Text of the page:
Christian leaders in Zimbabwe have called on parties to continuing power-sharing talks to shun partisan interests and urgently break the impasse that is holding back the conclusion of negotiations aimed at resolving the country's political and economic crisis.
"As the Church, we urge the political parties to take national issues seriously and avoid advancing selfish partisan interests," Goodwill Shana, chairperson of the Heads of Christian Denominations group, was quoted as saying in an interview with the government-run newspaper, The Herald, on 20 August 2008.
"We are losing time; we need to move forward and break the impasse," said Shana.
South African President Thabo Mbeki, mediating in talks between Robert Mugabe's Zanu-PF party and the Movement for Democratic Change, which won a majority of seats in the March parliamentary elections, were adjourned late on 19 August after reports that Mugabe was demanding he retain power in the country.
Although the negotiators have not officially given the reason for the deadlock, sources close to the talks say opposition leader Morgan Tsvangirai refused to sign, and was insisting that the post of prime minister that reports say it is proposed he would hold, should have real executive power and thus more influence than Mugabe in the proposed government.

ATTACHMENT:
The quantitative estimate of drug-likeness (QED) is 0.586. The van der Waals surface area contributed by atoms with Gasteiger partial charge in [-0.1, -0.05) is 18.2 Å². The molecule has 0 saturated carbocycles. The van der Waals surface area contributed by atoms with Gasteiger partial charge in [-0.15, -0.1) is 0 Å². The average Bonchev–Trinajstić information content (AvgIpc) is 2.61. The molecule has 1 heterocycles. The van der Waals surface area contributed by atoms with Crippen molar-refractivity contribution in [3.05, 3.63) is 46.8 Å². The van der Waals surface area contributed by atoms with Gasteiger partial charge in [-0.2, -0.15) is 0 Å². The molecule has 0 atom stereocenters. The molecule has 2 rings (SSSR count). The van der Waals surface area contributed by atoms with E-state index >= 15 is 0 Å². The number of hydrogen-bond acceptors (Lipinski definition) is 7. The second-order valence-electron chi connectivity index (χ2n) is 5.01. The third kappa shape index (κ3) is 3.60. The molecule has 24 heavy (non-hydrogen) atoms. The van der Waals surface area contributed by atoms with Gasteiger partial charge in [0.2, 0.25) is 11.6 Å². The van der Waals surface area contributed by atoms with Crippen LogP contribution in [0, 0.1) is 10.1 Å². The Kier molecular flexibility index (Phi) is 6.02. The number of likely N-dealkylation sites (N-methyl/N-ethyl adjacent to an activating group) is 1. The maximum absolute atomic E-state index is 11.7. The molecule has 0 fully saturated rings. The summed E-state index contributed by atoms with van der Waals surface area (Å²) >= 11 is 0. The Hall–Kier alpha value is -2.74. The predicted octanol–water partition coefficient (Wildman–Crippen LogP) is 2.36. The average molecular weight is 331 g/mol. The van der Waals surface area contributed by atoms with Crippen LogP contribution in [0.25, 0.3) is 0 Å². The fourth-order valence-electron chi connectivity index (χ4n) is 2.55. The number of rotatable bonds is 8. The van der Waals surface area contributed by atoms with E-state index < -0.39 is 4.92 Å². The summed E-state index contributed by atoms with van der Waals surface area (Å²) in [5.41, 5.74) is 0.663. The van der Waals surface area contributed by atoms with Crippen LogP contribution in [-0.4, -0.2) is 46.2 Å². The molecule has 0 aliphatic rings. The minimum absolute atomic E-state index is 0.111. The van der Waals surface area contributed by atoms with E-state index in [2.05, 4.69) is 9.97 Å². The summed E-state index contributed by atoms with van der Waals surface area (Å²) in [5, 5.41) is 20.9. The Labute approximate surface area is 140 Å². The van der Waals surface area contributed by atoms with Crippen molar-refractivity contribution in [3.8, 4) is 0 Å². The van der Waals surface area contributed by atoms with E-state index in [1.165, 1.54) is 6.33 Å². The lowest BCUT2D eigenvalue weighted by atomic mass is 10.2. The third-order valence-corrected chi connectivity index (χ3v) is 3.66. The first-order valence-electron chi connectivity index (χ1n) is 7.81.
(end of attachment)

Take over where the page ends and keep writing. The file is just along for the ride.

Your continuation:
The international community has so far not recognized the election of 84-year-old Mugabe as president. For his part, the long-time leader of Zimbabwe has refused to relinquish his executive powers.
The current talks were expected to resolve the political crisis that resulted from the one-candidate presidential run-off internationally declared as a sham election, and which sole candidate Mugabe won after Tsvangirai boycotted the race following a campaign period marred by violence and intimidation.
The Zimbabwe Catholic Bishops' Conference has welcomed the talks in South Africa, although the bishops said the process should be more inclusive in order for it to gain legitimacy. The Catholic leaders called on the negotiating parties not to rush into a government of national unity but to urgently dismantle instruments of violence, reject impunity, and usher in a new political culture in which accountability, inclusiveness, transparency, healing and reconciliation are paramount.
The bishops also urged the negotiators to act with urgency given the economic situation in Zimbabwe that saw the official annual inflation rise in June 2008 to 11.2 million percent, although independent economists say the real figure could well be over 20 million percent.
"We urge negotiators to recognise the urgency of economic priorities," the Catholic bishops said in a statement reacting to the earlier signing of a memorandum of agreement on 21 July between the three parties. "They will need to create an environment in which production can begin to take place and economic stability established. We will continue to pray for God's grace, and to encourage all citizens to pray for the process that has begun so that … all people are reconciled and become one."
[With acknowledgements to ENI. Ecumenical News International is jointly sponsored by the World Council of Churches, the Lutheran World Federation, the World Alliance of Reformed Churches, and the Conference of European Churches.]